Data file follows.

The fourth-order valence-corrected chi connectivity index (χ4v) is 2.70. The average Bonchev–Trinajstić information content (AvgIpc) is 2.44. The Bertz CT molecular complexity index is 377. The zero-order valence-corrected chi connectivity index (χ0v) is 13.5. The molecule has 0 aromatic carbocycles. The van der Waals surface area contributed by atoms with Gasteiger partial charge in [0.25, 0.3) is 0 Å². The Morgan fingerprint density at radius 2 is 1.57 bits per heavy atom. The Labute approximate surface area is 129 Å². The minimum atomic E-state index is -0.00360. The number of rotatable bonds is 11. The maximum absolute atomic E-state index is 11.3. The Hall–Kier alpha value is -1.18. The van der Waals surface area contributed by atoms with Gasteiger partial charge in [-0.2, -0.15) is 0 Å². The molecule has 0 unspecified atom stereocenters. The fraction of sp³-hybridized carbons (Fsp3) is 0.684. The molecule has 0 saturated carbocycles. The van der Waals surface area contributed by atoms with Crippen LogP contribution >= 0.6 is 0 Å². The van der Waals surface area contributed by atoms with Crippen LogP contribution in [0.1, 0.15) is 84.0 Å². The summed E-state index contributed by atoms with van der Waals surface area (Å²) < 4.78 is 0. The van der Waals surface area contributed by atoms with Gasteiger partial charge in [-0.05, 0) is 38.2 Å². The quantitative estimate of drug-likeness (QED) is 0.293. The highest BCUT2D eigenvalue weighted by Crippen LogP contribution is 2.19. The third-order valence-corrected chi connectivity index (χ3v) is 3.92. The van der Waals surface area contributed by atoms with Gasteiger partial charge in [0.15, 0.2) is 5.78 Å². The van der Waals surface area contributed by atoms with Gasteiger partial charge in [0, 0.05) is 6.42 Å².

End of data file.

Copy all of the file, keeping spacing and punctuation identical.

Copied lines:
The fourth-order valence-corrected chi connectivity index (χ4v) is 2.70. The average Bonchev–Trinajstić information content (AvgIpc) is 2.44. The Bertz CT molecular complexity index is 377. The zero-order valence-corrected chi connectivity index (χ0v) is 13.5. The molecule has 0 aromatic carbocycles. The van der Waals surface area contributed by atoms with Gasteiger partial charge in [0.25, 0.3) is 0 Å². The Morgan fingerprint density at radius 2 is 1.57 bits per heavy atom. The Labute approximate surface area is 129 Å². The minimum atomic E-state index is -0.00360. The number of rotatable bonds is 11. The maximum absolute atomic E-state index is 11.3. The Hall–Kier alpha value is -1.18. The van der Waals surface area contributed by atoms with Gasteiger partial charge in [-0.2, -0.15) is 0 Å². The molecule has 0 unspecified atom stereocenters. The fraction of sp³-hybridized carbons (Fsp3) is 0.684. The molecule has 0 saturated carbocycles. The van der Waals surface area contributed by atoms with Crippen LogP contribution >= 0.6 is 0 Å². The van der Waals surface area contributed by atoms with Crippen LogP contribution in [0.1, 0.15) is 84.0 Å². The summed E-state index contributed by atoms with van der Waals surface area (Å²) < 4.78 is 0. The van der Waals surface area contributed by atoms with Gasteiger partial charge in [-0.05, 0) is 38.2 Å². The quantitative estimate of drug-likeness (QED) is 0.293. The highest BCUT2D eigenvalue weighted by Crippen LogP contribution is 2.19. The third-order valence-corrected chi connectivity index (χ3v) is 3.92. The van der Waals surface area contributed by atoms with Gasteiger partial charge in [0.15, 0.2) is 5.78 Å². The van der Waals surface area contributed by atoms with Gasteiger partial charge in [0, 0.05) is 6.42 Å².